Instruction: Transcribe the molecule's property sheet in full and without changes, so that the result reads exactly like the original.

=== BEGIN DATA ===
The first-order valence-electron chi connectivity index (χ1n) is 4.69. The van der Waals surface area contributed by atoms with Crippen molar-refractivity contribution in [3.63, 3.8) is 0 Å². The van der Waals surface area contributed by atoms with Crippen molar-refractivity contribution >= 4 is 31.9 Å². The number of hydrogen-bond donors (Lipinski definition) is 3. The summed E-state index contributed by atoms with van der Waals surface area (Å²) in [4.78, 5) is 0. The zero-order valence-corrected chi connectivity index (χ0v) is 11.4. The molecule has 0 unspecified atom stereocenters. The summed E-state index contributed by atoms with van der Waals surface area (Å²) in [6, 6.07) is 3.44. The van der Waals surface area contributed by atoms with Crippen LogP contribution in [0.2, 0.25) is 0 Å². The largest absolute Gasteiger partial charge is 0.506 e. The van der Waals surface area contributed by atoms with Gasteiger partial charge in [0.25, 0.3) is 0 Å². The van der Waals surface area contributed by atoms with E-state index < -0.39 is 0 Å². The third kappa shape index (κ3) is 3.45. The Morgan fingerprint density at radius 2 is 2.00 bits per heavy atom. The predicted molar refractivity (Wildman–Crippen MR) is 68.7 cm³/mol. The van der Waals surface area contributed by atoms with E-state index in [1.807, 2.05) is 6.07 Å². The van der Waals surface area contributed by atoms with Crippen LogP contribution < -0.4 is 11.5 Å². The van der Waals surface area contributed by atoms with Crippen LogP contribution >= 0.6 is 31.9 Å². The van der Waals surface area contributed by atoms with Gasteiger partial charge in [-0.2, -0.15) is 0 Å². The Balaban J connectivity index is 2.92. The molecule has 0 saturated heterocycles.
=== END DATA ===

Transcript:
The first-order valence-electron chi connectivity index (χ1n) is 4.69. The van der Waals surface area contributed by atoms with Crippen molar-refractivity contribution in [3.63, 3.8) is 0 Å². The van der Waals surface area contributed by atoms with Crippen molar-refractivity contribution >= 4 is 31.9 Å². The number of hydrogen-bond donors (Lipinski definition) is 3. The summed E-state index contributed by atoms with van der Waals surface area (Å²) in [4.78, 5) is 0. The zero-order valence-corrected chi connectivity index (χ0v) is 11.4. The molecule has 0 unspecified atom stereocenters. The summed E-state index contributed by atoms with van der Waals surface area (Å²) in [6, 6.07) is 3.44. The van der Waals surface area contributed by atoms with Crippen LogP contribution in [0.2, 0.25) is 0 Å². The largest absolute Gasteiger partial charge is 0.506 e. The van der Waals surface area contributed by atoms with Gasteiger partial charge in [0.25, 0.3) is 0 Å². The van der Waals surface area contributed by atoms with E-state index < -0.39 is 0 Å². The third kappa shape index (κ3) is 3.45. The Morgan fingerprint density at radius 2 is 2.00 bits per heavy atom. The predicted molar refractivity (Wildman–Crippen MR) is 68.7 cm³/mol. The van der Waals surface area contributed by atoms with E-state index in [1.807, 2.05) is 6.07 Å². The van der Waals surface area contributed by atoms with Crippen LogP contribution < -0.4 is 11.5 Å². The van der Waals surface area contributed by atoms with Crippen LogP contribution >= 0.6 is 31.9 Å². The van der Waals surface area contributed by atoms with Gasteiger partial charge in [-0.2, -0.15) is 0 Å². The Balaban J connectivity index is 2.92. The molecule has 0 saturated heterocycles.